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The Red Vineyard

After many years of debate among wine writers, “terroir” continues to be one of the most discussed wine terminologies. Is it important to the consumer or simply another confusing term? I am one for the magic lure of terroir, believing grapes can be planted anywhere but grapes for great wines have a magical taste, boasting their perfect site on earth.

Terroir is the natural environment of the place a grape is grown. Another way of putting it is micro-climate, the trilogy of soil, climate and grape variety. But topography, daily temperatures, rainfall, mineral composition, plant vigor, sunlight and even whether the grapes are growing in a valley or on a hillside all contribute to the grape’s characteristics.

The climate, including temperature, influences the quality and styles of the wine. The temperature of the climate determines exactly which grapes will thrive, which won’t ripen and which will over-ripen.

Grapevines need soils that will drain excess water, store moisture and force the vines to grow deep into the ground, gaining minerals along the way. Perfect soils for winemaking are not necessarily the most fertile. Quality grapes can be found growing among weeds and olive trees in areas that would be considered inhospitable for other crops.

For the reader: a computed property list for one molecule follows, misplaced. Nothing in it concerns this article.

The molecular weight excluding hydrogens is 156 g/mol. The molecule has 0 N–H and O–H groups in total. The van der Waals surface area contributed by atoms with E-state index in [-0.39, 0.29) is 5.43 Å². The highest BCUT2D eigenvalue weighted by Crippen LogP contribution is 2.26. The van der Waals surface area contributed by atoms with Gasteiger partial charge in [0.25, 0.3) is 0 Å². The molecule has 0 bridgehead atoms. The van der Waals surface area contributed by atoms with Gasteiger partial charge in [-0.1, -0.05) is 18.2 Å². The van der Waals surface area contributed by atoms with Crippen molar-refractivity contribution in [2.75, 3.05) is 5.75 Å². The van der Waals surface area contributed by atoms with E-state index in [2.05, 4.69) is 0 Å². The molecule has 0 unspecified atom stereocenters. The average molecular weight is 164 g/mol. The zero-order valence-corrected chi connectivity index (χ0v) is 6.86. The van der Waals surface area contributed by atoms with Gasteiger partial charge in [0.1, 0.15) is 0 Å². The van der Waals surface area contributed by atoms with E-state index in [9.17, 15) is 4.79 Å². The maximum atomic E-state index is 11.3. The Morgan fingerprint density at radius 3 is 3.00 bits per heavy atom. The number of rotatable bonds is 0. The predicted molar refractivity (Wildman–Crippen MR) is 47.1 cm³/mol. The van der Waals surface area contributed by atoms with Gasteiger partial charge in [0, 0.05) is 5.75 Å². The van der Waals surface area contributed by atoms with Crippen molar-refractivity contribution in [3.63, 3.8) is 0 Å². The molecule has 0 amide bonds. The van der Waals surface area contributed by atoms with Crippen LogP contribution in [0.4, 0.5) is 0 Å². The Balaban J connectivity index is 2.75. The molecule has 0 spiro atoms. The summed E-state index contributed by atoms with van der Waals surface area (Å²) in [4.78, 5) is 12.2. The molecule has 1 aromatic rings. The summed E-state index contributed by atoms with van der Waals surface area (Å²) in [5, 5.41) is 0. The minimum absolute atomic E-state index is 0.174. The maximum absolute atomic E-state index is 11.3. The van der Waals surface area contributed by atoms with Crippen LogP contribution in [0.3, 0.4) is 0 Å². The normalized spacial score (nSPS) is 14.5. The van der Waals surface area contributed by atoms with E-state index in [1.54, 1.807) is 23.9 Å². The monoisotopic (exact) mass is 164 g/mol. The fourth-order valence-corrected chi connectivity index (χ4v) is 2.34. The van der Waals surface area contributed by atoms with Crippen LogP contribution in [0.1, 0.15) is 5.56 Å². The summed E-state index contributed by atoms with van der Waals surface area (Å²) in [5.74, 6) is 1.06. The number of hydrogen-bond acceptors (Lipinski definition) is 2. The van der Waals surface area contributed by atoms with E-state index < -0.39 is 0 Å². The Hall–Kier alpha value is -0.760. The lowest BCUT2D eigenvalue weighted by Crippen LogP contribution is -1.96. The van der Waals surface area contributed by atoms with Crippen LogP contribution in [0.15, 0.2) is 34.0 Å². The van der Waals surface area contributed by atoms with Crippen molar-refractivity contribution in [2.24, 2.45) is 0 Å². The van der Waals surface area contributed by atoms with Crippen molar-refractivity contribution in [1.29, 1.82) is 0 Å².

So a certain grape growing in the consummate soil mix with the perfect climate is the essence of terroir.

Historically, the French voiced strong opinions about terroir. This is likely because most French vineyards were small and the distinct differences in taste between two wines of the same type were easily noticed, whereas outside of Europe most vineyards were large plantings and the differences were less prominent. Today, many in the world embrace the belief in terroir, noting that a sauvignon blanc from Sancerre tastes completely different from the acidic green-apple tastes from New Zealand, and that chardonnay from Burgundy tastes much different from California’s Napa Valley expression.

Is one better than the other? Explore for yourself.

But I think discovering the terroir of wines is a magical journey in itself.

Bordeaux, France


  • 2007 Chateau Bonnet Sauvignon Blanc, France (about $12 retail)


  • 2006 Chateau Lascombes Margaux, France (about $150 retail)

New Zealand, South Island, Marlborough


  • 2008 Spy Valley Sauvignon Blanc, New Zealand (about $17 retail)


  • 2007 Cloudy Bay Sauvignon Blanc, New Zealand (about $39 retail)

Coonawarra, South Australia


  • 2007 Lindemans (Coonawarra) Shiraz / Cabernet Sauvignon , Australia (about $13 retail)


  • 2006 Jim Barry McRae Wood Shiraz, Australia (about $57 retail)

Napa Valley California


  • 2007 Martin Ray Napa Valley Cabernet Sauvignon, California (about $25 retail)


  • 2006 Bell Napa Valley Cabernet Sauvignon , California (about $86 retail)